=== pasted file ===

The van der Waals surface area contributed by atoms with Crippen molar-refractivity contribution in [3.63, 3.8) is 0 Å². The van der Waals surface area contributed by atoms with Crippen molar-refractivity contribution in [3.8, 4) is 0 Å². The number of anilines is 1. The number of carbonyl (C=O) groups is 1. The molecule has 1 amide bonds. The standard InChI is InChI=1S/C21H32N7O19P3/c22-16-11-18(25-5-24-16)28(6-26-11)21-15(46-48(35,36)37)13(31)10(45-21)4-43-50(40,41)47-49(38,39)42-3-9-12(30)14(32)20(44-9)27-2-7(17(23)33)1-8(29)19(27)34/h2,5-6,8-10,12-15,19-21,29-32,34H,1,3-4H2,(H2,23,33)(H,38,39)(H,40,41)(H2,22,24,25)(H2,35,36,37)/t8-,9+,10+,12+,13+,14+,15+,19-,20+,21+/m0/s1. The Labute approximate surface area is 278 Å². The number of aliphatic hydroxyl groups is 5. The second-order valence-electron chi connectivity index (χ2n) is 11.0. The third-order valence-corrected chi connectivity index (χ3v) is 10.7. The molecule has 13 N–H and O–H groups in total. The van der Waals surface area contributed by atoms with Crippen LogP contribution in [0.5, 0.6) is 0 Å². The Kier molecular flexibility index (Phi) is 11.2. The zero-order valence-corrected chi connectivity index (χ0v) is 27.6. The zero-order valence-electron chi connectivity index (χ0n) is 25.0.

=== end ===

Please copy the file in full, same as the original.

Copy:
The van der Waals surface area contributed by atoms with Crippen molar-refractivity contribution in [3.63, 3.8) is 0 Å². The van der Waals surface area contributed by atoms with Crippen molar-refractivity contribution in [3.8, 4) is 0 Å². The number of anilines is 1. The number of carbonyl (C=O) groups is 1. The molecule has 1 amide bonds. The standard InChI is InChI=1S/C21H32N7O19P3/c22-16-11-18(25-5-24-16)28(6-26-11)21-15(46-48(35,36)37)13(31)10(45-21)4-43-50(40,41)47-49(38,39)42-3-9-12(30)14(32)20(44-9)27-2-7(17(23)33)1-8(29)19(27)34/h2,5-6,8-10,12-15,19-21,29-32,34H,1,3-4H2,(H2,23,33)(H,38,39)(H,40,41)(H2,22,24,25)(H2,35,36,37)/t8-,9+,10+,12+,13+,14+,15+,19-,20+,21+/m0/s1. The Labute approximate surface area is 278 Å². The number of aliphatic hydroxyl groups is 5. The second-order valence-electron chi connectivity index (χ2n) is 11.0. The third-order valence-corrected chi connectivity index (χ3v) is 10.7. The molecule has 13 N–H and O–H groups in total. The van der Waals surface area contributed by atoms with Crippen LogP contribution in [0.5, 0.6) is 0 Å². The Kier molecular flexibility index (Phi) is 11.2. The zero-order valence-corrected chi connectivity index (χ0v) is 27.6. The zero-order valence-electron chi connectivity index (χ0n) is 25.0.